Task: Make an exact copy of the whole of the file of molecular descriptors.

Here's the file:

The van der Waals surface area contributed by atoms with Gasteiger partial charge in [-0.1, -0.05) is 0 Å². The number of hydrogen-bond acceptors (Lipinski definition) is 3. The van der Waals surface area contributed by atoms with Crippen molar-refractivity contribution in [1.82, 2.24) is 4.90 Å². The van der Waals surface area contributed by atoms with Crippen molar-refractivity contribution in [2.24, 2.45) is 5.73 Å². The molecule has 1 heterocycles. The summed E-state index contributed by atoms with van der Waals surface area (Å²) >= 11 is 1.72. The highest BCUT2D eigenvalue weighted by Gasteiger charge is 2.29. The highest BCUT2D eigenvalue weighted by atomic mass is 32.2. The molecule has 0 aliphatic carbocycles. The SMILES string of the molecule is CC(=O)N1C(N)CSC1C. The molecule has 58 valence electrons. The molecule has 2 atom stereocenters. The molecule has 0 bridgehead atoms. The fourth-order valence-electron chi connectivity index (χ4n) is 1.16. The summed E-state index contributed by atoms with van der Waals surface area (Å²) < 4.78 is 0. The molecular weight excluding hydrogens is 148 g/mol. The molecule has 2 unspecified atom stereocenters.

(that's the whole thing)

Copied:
The van der Waals surface area contributed by atoms with Gasteiger partial charge in [-0.1, -0.05) is 0 Å². The number of hydrogen-bond acceptors (Lipinski definition) is 3. The van der Waals surface area contributed by atoms with Crippen molar-refractivity contribution in [1.82, 2.24) is 4.90 Å². The van der Waals surface area contributed by atoms with Crippen molar-refractivity contribution in [2.24, 2.45) is 5.73 Å². The molecule has 1 heterocycles. The summed E-state index contributed by atoms with van der Waals surface area (Å²) >= 11 is 1.72. The highest BCUT2D eigenvalue weighted by Gasteiger charge is 2.29. The highest BCUT2D eigenvalue weighted by atomic mass is 32.2. The molecule has 0 aliphatic carbocycles. The SMILES string of the molecule is CC(=O)N1C(N)CSC1C. The molecule has 58 valence electrons. The molecule has 2 atom stereocenters. The molecule has 0 bridgehead atoms. The fourth-order valence-electron chi connectivity index (χ4n) is 1.16. The summed E-state index contributed by atoms with van der Waals surface area (Å²) < 4.78 is 0. The molecular weight excluding hydrogens is 148 g/mol. The molecule has 2 unspecified atom stereocenters.